A second-grade after-school student at Bay View Elementary School whips her hair in a circle, flinging water drops all over her fellow Watershed Rangers classmates as they squeal in a fit of laughter. Although the rainy season has not yet arrived in Santa Cruz and it’s a hot, dry Wednesday afternoon, Sofia’s hair is dripping with rainwater. Students participating in CWC’s Watershed Rangers education program know that hydrology, or the study of water, can be tons of fun.

On this after-school lesson at Bay View Elementary School, students have been exploring the phenomenon of how and why there can still be water flowing in the San Lorenzo River even though it has hardly rained in five months. Using sponges, buckets of water and native plants in 1-gallon containers, students discover that less water drips out from the bottom of the container than they poured in, and that water is still dripping out very slowly from the plant’s container after ten minutes. Naturally, the students ask if they can use the sponges to “test” how well some of their friends absorb water. A few volunteers, including Sofia, line up to experience how much water the soil and healthy roots of native plants (sponges) can hold as it slowly seeps into the river (onto a giggling Sofia’s hair) over time. As the giggles simmer down, we share our conclusions together – healthy soils and native plants can store water and release it slowly all the way through the summer. That’s one reason why the river has water even when it hasn’t rained.

In closing, students are asked where the water we used in this lesson came from. “The sink.”

And where does sink water come from? “The pipes.”

And where do the pipes get water from? “The river?”

And where does the river get its water in the summer? “The soil and the plants!”

And where do the plants and soil get the water? “The rain!”

So, where does the sink water really come from? “It’s the winter rain!”

As we prepare for the upcoming rainy season, CWC’s Watershed Rangers are happy to tell you about the pathways rain take after it falls from the clouds over the San Lorenzo River Watershed. We are excited for rain to make our soil loose and workable for youth to plant native species along CWC’s San Lorenzo River habitat enhancement site during Youth River Health Day field trips. We look forward to a wide-open river mouth and high river flows so we can continue to learn about the migration of steelhead trout. With the rains, our mountain forests, city parks, and cracks on campus blacktops become verdant ecosystems that beg to be observed and monitored. This is going to be the best winter ever!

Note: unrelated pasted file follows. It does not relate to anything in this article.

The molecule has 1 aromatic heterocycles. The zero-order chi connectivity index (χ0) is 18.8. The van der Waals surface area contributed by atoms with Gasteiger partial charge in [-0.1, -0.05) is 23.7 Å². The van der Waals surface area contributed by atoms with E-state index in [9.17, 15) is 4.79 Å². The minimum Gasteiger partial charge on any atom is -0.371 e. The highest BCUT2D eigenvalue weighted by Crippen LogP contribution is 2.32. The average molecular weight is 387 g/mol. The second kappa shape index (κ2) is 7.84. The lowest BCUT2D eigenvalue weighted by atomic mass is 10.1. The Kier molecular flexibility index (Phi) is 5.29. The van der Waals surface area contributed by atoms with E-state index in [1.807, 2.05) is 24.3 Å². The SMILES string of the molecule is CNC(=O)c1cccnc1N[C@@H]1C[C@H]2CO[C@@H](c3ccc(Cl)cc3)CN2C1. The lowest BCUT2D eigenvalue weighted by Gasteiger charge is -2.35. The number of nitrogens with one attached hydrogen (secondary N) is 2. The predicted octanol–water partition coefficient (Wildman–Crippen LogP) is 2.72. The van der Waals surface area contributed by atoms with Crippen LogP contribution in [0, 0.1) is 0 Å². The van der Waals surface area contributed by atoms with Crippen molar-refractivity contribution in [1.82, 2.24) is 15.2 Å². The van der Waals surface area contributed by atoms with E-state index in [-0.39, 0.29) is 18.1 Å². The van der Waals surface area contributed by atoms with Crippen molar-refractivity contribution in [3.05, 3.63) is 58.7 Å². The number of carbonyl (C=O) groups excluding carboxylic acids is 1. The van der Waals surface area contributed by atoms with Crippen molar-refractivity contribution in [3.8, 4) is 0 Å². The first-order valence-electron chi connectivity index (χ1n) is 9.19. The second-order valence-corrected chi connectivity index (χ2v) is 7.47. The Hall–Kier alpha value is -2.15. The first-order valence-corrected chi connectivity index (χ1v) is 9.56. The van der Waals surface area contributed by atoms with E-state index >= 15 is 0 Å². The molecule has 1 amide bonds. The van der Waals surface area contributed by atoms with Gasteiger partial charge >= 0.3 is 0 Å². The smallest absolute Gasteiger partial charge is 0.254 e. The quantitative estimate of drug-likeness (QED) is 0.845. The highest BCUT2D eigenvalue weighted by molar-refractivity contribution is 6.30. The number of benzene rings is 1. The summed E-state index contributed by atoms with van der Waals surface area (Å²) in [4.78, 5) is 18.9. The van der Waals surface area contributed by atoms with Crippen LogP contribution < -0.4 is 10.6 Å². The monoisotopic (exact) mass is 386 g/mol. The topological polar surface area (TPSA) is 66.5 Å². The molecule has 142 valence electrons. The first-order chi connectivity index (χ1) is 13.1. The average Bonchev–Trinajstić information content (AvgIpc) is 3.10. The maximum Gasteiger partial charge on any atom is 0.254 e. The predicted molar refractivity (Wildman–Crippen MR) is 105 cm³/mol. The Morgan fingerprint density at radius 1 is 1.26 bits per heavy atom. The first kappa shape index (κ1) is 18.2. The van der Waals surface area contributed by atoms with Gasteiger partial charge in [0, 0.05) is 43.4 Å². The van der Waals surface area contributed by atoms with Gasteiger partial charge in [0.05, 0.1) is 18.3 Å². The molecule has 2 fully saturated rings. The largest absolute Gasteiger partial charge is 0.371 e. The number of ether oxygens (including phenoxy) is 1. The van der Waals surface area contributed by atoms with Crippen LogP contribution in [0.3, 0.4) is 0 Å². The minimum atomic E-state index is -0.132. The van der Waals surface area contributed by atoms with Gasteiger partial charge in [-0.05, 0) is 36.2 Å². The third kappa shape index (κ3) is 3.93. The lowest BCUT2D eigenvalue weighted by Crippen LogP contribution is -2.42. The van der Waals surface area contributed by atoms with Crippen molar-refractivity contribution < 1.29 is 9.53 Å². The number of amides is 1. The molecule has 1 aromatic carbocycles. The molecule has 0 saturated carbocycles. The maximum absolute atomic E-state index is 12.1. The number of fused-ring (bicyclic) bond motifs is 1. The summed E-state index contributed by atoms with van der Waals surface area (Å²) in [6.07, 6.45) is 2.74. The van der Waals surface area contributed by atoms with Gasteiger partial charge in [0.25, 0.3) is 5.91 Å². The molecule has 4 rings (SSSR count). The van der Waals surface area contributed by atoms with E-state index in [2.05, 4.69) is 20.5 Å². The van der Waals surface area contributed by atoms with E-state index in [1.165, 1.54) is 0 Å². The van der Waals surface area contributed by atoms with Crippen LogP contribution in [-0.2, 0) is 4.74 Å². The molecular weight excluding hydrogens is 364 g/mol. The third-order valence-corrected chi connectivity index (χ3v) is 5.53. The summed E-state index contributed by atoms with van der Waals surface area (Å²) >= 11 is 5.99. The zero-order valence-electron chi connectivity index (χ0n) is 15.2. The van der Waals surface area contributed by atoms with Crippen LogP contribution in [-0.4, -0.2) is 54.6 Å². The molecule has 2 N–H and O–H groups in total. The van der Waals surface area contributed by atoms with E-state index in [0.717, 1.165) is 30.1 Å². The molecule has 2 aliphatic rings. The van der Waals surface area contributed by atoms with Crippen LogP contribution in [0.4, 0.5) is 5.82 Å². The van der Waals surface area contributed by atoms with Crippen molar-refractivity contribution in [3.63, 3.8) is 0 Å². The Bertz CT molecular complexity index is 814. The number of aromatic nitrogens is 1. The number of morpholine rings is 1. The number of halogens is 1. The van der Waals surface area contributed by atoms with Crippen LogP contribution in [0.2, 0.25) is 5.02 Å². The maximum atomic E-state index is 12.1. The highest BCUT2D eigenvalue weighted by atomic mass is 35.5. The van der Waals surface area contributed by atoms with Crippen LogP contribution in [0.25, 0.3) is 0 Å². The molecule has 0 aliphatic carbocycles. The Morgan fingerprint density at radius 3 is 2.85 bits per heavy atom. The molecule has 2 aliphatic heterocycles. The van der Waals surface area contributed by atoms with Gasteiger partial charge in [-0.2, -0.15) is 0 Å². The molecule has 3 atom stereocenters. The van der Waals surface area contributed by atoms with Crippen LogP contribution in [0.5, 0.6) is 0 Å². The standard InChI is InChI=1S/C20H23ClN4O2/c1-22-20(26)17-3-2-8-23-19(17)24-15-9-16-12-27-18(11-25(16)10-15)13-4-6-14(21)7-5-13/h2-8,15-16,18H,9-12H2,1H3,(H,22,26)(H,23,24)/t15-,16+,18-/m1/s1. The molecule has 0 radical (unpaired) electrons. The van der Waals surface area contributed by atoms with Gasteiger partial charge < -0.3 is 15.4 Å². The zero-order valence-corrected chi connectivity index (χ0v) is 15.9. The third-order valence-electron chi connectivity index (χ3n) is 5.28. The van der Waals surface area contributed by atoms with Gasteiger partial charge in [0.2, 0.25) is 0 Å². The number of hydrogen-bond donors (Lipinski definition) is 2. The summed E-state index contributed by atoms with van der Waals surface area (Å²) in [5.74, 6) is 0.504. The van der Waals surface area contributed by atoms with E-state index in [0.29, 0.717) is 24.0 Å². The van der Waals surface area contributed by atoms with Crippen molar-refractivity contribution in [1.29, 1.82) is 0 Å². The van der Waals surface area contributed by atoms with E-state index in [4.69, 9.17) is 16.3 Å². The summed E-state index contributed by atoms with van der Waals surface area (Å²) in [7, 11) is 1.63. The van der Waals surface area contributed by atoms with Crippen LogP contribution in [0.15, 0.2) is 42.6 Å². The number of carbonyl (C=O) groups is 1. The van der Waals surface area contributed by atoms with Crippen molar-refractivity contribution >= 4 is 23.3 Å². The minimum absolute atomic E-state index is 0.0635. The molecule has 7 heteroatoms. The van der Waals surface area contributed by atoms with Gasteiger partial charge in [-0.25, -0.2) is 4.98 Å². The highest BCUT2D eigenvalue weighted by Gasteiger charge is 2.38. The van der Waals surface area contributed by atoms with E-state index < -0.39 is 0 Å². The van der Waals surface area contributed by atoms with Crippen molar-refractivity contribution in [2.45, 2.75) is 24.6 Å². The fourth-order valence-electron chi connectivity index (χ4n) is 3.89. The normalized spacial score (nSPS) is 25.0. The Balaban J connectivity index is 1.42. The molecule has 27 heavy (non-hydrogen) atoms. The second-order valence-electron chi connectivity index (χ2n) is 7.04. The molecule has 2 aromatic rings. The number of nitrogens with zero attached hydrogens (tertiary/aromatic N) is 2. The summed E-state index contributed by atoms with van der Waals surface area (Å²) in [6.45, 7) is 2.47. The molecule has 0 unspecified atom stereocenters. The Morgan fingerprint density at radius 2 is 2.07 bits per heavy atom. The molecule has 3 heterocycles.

Learn More about CWC’s Watershed Rangers:

Watershed Rangers Head Back to School

Although the weather in Santa Cruz still indicates summer break, it's time to sharpen pencils and put on that backpack. Back to school season is here and it influences almost all of us in one way or another. Maybe you have gone shopping to make sure your kids have...

Teaching the Importance of Water Quality Through the Eyes of a Steelhead

The Coastal Watershed Council’s commitment to preserve and protect the San Lorenzo River watershed includes providing watershed science education to over 2,500 Santa Cruz County youth annually. Be it a series of classroom visits and field trips, after-school...

Watershed Rangers Summer Programs Explore the San Lorenzo River

CWC's Watershed Rangers summer programs are an incredible opportunity to connect youth to the San Lorenzo River Watershed. Through several field trips, students recognize the scope of the San Lorenzo River's existence in their own backyard and beyond the city limits...

Youth Encourage River Stewardship at Downtown Businesses

“I am a Watershed Ranger and 4th-grader at Bay View Elementary School. I’d like your permission to post my flyer up in your store. The flyer shares how you can help to protect steelhead trout habitat.”If you have visited a business in downtown Santa Cruz...

How Former Governor Jerry Brown Supports the San Lorenzo River

People protect what they know and love. Even kids. CWC helps to cultivate this love for the San Lorenzo River for youth in grades K-8 through experiences, through knowledge, through little moments that make you wonder about how the river interacts with you and with...

Introducing Youth River Health Days

Participating in habitat restoration projects such as CWC’s River Health Days is a tactile experience for youth. Imagine... the crunchy soil tickles your hands, the clack of the shovel hits a rock reverberates in your ears, the sight of an earthworm inching by...

DeLaveaga Kindergarteners Become Watershed Rangers

On behalf of the Coastal Watershed Council, I want to congratulate each of the brilliant students in Ms. Zúñiga’s dual-language kindergarten class at DeLaveaga Elementary for achieving the highly coveted status of Watershed Ranger! These amazing youngsters...

After School Programs Teach Fly Fishing Along the San Lorenzo River

This school year the Coastal Watershed Council will bring 600 students to see, touch and explore the San Lorenzo River ecosystem. During these field trips, students learn about steelhead trout, native plants that create river habitat, and the bugs that...
Facebook Comments